By now, you probably know that there are many methods for softening skin in Adobe Photoshop. I’ve actually covered quite a few of these methods on this website. The thing is, it’s important to learn as many skin softening techniques as possible because you never know when bits and pieces of each technique may come in handy for other types of projects. Also, it’s nice to have a variety of options to choose from when it comes to modifying the appearance of someone.
In today’s post, I’d like to walk through a project where I’ll soften some of the “hardenss” of someone’s face. In the photo I chose for this project, the model had the full sun striking his side and it made for a harsh look. It’s difficult to hide in this type of environment, so it’s sometimes necessary to work on a photo like this in post-processing. I’d merely like to soften it some. For this project, I’ll be taking advantage of Smart Objects, two different filters as well as a mask. It’s going to be great. I promise. And just so you know, the technique I’ll be using below is appropriate for so many types of skin. It’s a basic softening technique.
The Demo Photo
Here’s the image I was referring to. Do you see how the sun is striking the model’s skin, head on? If that’s the look we were going for, it’d be fine, but again, I think it would be helpful to tone things down some.
Applying the Gaussian Blur Filter
The very first thing I’m going to do is convert this image layer to a Smart Object. To do this, I’m going to try a different approach than I normally do. While working with many tools in Photoshop, it’s possible to right-click directly on the image itself and choose Convert to Smart Object from the menu that appears. In my case, I was using one of the selection tools when I right-clicked.
No matter if you use this method or one of the many others I’ve shown on this site, the layer will become a Smart Object.
After that, I’ll head up to the Filter > Blur > Gaussian Blur menu item and click.
When the Gaussian Blur dialog box appears, I’ll adjust the Radius slider so it has a value of 30 Pixels.
I’ll click the OK button, which in doing so, will bring me back to the normal workspace. Next, I’ll click on the Blending Options button in the Layers panel and when the Blending Options dialog box appears, I’ll reduce the Opacity to 50%. Finally, I’ll click the OK button to accept that change as well.
Okay, the theory behind this softening technique is that the Gaussian Blur does the actual softening and then the adjustment of shadows, highlights, brightness and contrast will bring back some of the tone and definition. So in this step, I’ll adjust some of the shadows and highlights.
To do this, I’ll go to the Image > Adjustments > Shadows/Highlights menu item and click.
This will open up the Shadows/Highlights dialog where I’ll change a few settings. to make things easier, I’ll list all the relevant settings below.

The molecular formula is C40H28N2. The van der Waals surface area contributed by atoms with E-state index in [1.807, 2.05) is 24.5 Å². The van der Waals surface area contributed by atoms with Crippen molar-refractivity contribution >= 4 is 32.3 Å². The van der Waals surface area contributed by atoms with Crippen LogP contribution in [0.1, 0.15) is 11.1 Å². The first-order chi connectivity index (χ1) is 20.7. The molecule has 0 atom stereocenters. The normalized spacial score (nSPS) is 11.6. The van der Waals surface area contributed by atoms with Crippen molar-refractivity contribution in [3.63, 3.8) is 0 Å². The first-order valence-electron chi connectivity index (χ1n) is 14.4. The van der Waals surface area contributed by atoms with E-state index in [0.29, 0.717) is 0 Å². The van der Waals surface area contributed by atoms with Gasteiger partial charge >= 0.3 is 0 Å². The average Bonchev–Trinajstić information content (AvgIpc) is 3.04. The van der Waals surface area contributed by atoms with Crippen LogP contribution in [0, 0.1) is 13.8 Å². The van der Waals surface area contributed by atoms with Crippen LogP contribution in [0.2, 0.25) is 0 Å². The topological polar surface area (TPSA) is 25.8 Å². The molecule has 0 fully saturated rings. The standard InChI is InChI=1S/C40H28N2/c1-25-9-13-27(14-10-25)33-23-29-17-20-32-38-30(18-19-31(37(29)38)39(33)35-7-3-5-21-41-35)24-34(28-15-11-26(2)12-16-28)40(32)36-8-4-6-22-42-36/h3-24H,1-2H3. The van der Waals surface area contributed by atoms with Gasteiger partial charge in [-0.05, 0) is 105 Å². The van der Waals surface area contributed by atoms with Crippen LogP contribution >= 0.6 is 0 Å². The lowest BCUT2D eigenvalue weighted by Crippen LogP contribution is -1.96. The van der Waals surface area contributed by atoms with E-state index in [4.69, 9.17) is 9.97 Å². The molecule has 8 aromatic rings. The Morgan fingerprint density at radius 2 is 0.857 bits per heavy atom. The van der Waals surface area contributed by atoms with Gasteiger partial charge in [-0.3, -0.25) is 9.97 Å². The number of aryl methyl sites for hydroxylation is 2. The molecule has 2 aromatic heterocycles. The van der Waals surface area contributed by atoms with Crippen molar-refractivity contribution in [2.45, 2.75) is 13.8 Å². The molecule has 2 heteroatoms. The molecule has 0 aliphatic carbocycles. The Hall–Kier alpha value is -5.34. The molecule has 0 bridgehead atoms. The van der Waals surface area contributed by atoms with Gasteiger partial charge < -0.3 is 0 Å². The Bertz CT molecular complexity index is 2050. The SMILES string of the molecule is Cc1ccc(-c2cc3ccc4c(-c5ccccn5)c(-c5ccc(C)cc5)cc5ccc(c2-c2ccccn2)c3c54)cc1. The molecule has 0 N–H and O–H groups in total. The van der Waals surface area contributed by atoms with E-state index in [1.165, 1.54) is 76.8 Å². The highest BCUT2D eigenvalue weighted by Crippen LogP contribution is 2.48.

To apply these changes, I’ll click the OK button and the dialog will close out.
Since this change affected the shadows and highlights, but also added some unnecessary color to the image, I’ll use the Luminosity blending mode to remove that color. So, again, I’ll double-click on the blending mode icon for this filter in the Layers panel and when the Blending Mode (Shadows/Highlights) dialog box opens up, I’ll select the Luminosity option from the Mode drop-down.
This step is much like the previous one. I’d like to adjust the brightness and the contrast in the image a bit, so I’ll again head up to the Image > Adjustments menu, but this time, I’ll choose the Brightness/Contrast option.
When the Brightness/Contrast dialog box appears, I’ll set the Brightness value to 20 and the Contrast value to 40 and then press the OK button to apply the changes.
This adjustment adds some definition back to the image, while keeping any previous softness intact. But, like the previous adjustment, the additional saturation that was added by this one needs to be removed. To accomplish this, I’ll again set the blending mode to Luminosity, but for this adjustment. That’s easy enough. I’ll just follow the steps I previously gave for this.
Masking Away the Softness
Let’s take a look at the picture of the gentleman now. Take a look at the changes.
I think we can all agree that the man’s skin has been softened, but honestly, I don’t think the changes look very appealing. What needs to be done now is to remove any softening that’s not on the skin. Basically, I’d like to add some sharpness back in again to areas such as the man’s eyes, lips, hair and the background of the image. To do this, I’ll click on the mask thumbnail in the Layers panel, use the Brush Tool (sized and softened appropriately) and the color black and then paint away any softness I don’t want anymore. Let’s take a look at the image after I’m finished with that.
Okay, that’s looking good. The nice thing about using Smart Objects and by definition, Smart Filters, is that I can go back in at any time now and edit those filters. If I think something doesn’t look just right, I can quickly and easily edit that aspect of the image. With this image, I’d probably tweak a few things, but keep the edit the way it is.
Before I finish this post up, I’d like to show you the mask thumbnail in the Layers panel. As you can see, most of it is black and what’s white somewhat looks like a face. The white is what’s been edited and the black has been left alone.
I hope I clearly explained how to soften someone’s skin in Adobe Photoshop using a variety of filters and a mask. If you have any questions regarding this post, please leave them in the comment section down below. Or, you can ask anything you wish in the Photoshop discussion forum. Thanks for reading!